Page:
Notice is hereby given that the undersigned intends to sell the personal property described below to enforce a lien imposed on said property pursuant to Sections 21700-21716 of the Business & Professions Code, Section 2328 of the UCC. Section 535 of the Penal Code and provisions of the Civil Code. The undersigned will sell at a public sale by competitive bidding on the 16th day of February, 2018, at 10:00 a.m. by Hitchin’ Post Auctioneers (805) 434-1770, Bond # MS879-23-57 on the premises where said property has been stored and which are located at: Traffic Way Storage, 5395 Traffic Way, Atascadero, CA 93422 County of San Luis Obispo, State of California, the following: Leeann Galvez Clothes, misc boxes/totes Arthur Gentry Clothes, skateboard, misc totes, power wheel, stroller, misc household, shop vac, Gaetano Orlando Power saw, power tools, weed whacker, clothes, yard tools, furniture, boxes Ben Sepulveda Furniture, TV, hutch, tool box, washer/dryer, refrigerator, misc boxes Carolyn Sickels Couch, furniture, dressers, toys, TV, mattress, fishing poles, misc totes Debra Wilbur Tool boxes, furniture, toys, RC cars, train set, TVs, totes/boxes, table February 1, 8, 2018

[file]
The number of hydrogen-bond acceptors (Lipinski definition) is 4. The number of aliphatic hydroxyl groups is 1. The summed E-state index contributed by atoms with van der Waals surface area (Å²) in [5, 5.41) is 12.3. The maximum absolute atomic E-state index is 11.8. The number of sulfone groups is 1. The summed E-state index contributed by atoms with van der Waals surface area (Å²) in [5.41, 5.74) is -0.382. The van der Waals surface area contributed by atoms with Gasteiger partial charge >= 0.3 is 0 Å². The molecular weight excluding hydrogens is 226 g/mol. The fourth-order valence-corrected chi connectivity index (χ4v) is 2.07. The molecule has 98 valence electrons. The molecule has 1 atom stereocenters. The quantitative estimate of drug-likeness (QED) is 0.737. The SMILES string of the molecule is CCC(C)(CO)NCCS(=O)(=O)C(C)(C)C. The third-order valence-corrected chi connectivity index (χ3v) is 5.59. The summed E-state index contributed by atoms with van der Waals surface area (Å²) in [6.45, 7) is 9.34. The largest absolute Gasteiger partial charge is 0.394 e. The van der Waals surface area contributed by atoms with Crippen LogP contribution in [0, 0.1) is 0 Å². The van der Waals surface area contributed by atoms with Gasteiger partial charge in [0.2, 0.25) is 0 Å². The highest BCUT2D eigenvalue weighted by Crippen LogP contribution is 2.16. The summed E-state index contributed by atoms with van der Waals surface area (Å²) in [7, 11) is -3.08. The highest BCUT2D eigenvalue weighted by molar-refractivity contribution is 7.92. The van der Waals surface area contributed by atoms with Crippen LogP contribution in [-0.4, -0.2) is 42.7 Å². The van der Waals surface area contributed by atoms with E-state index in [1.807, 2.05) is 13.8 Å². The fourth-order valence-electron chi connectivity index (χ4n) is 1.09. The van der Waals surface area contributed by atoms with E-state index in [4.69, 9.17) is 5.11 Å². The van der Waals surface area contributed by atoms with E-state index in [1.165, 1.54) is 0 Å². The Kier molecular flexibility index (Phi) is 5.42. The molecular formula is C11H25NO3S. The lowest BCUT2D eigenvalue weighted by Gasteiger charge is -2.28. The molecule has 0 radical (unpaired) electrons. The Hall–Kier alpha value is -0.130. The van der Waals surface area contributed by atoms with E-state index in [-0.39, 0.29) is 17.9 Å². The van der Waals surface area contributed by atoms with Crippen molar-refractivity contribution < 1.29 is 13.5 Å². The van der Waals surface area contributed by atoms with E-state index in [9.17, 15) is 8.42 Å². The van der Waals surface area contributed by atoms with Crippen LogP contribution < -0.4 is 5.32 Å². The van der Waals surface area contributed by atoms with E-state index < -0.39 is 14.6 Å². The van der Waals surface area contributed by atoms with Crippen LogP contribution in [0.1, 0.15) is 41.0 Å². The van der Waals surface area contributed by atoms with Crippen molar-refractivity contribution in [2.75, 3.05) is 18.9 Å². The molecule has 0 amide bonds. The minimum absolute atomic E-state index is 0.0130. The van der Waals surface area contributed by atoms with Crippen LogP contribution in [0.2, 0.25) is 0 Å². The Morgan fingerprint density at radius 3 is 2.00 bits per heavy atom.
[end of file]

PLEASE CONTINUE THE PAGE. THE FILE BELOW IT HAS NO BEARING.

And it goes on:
NOTICE OF PUBLIC SALE